The Match Lives On Forever

The Wrestler

The world of BIG time wrestling is an enigmatic creature, part circus, part serious athletic prowess. A trainwreck waiting to happen. It places muscled freaks on display to satisfy the primal urges of their adorning fans, no less a spectacle than preening and prancing rock and rollers adoring stadium stages all over the land. Instead of windmill arm swings and high kicks, we get elbow smashes and body slams. It is this world that Mickey Rourke so convincingly inhabits in director Darren Aronofsky's riveting and raw feature The Wrestler that he has already been shortlisted for many year-end acting awards. To watch this hulking actor -- he put on 30 pounds of muscle and performed all of his wrestling moves and stunts -- is a truly exhilarating ride.

He plays the lonely Randy "The Ram" Robinson, a former '80s star champion whose time is just about up as he looks for glory in the ring one last time. Rourke is like a physically mutated version of real WWF wrestlers "Macho Man" Randy Savage morphed with "Diamond" Dallas Page. We feel for his aging body with a bad ticker, years of abuse from pills and spills, from alienating his gay daughter (Evan Rachel Wood), to looking for love in all the wrong places. In this case, a New Jersey strip club near his trailer park home, his muse a very toned and luscious Marisa Tomei as the aging single mom looking to move on from her equally dead-end gig.

And much like he did for Hanks in Philadelphia, Bruce Springsteen perfectly captures Randy's pathos with a very moving Tom Joad-like, Golden Globe-nominated track recorded for the film's end credits:

Have you ever seen the scarecrow stuffed with nothing but dust and weed
If you've ever seen that scarecrow then you've seen me
Have you ever seen a one armed man punching at nothing but the breeze
If you've ever seen a one armed man then you've seen me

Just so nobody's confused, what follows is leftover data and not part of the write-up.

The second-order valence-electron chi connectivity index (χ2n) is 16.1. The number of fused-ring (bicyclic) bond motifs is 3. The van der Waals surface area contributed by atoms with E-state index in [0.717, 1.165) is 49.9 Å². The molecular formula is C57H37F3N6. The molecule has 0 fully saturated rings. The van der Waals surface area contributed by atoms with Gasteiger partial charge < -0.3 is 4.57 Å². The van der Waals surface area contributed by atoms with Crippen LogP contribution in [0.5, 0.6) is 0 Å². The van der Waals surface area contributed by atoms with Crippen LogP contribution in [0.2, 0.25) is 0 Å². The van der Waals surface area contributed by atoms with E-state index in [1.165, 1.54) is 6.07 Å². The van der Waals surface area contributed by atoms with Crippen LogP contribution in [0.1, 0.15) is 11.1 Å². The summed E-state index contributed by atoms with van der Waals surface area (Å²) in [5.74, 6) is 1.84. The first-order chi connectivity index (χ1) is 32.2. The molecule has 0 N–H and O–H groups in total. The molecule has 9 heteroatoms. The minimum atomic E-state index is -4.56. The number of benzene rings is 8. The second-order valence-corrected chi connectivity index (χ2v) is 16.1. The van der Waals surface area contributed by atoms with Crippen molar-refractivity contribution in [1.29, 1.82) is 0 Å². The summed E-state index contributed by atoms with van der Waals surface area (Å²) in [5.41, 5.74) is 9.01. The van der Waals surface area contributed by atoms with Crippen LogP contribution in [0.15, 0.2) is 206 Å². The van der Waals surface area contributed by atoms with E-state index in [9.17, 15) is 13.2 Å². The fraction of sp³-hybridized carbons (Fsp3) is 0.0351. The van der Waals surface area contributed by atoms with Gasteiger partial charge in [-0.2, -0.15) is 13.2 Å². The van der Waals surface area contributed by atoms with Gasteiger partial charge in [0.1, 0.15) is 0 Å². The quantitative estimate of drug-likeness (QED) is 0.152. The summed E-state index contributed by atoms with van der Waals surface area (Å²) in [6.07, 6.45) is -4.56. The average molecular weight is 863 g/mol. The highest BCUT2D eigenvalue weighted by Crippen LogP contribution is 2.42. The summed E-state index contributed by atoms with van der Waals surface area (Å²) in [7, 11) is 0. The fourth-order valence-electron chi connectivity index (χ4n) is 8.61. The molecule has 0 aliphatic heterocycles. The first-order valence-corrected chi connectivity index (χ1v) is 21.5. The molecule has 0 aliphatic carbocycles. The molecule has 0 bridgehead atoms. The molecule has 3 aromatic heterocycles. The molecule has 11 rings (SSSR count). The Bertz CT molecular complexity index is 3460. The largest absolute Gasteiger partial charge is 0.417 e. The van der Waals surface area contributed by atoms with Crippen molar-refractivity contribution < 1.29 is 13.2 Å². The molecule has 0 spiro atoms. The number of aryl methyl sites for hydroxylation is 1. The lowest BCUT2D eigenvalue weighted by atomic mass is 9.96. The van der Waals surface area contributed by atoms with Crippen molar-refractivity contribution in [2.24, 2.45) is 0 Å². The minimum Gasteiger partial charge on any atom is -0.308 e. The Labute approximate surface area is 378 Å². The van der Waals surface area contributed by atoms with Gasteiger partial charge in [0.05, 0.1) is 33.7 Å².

This is a real life gritty drama that examines the minutia of Randy's day-to-day sad sack life. Whether shilling potato salad behind the deli counter in his demeaning weekday gig, "drug" shopping with a fellow wrestler, or waiting for dwindling fans in high school gyms to take eight dollar Polaroids, this plays like a real documentary. Randy struggles with all of his demons as he ponders one last chance at glory by taking on his long-time nemesis "The Ayatollah," played with equal aplomb by former football player, kick boxer, and wrestler Ernest "The Cat" Miller.

Even if you loathe "Professional" wrestling, this is a must-see, outstanding movie that offers no excuses, nor phony moves, even though we suspect who will win and who might lose, inside and outside the ring. - Dusty Wright

dusty5a

Mr. Wright is a content creator and culture curator. He is a contributor to the Huffington Post, a DJ at David Lynch's Transcendental Music Radio, the former editor-in-chief of Creem and Prince's New Power Generation magazines as well as a writer of films, fiction, and television. He is also a singer/songwriter who has released four solo CDs and one with folk-rock quartet GIANTfingers. And before all of this he was a William Morris agent.

Wolfgang's Vault

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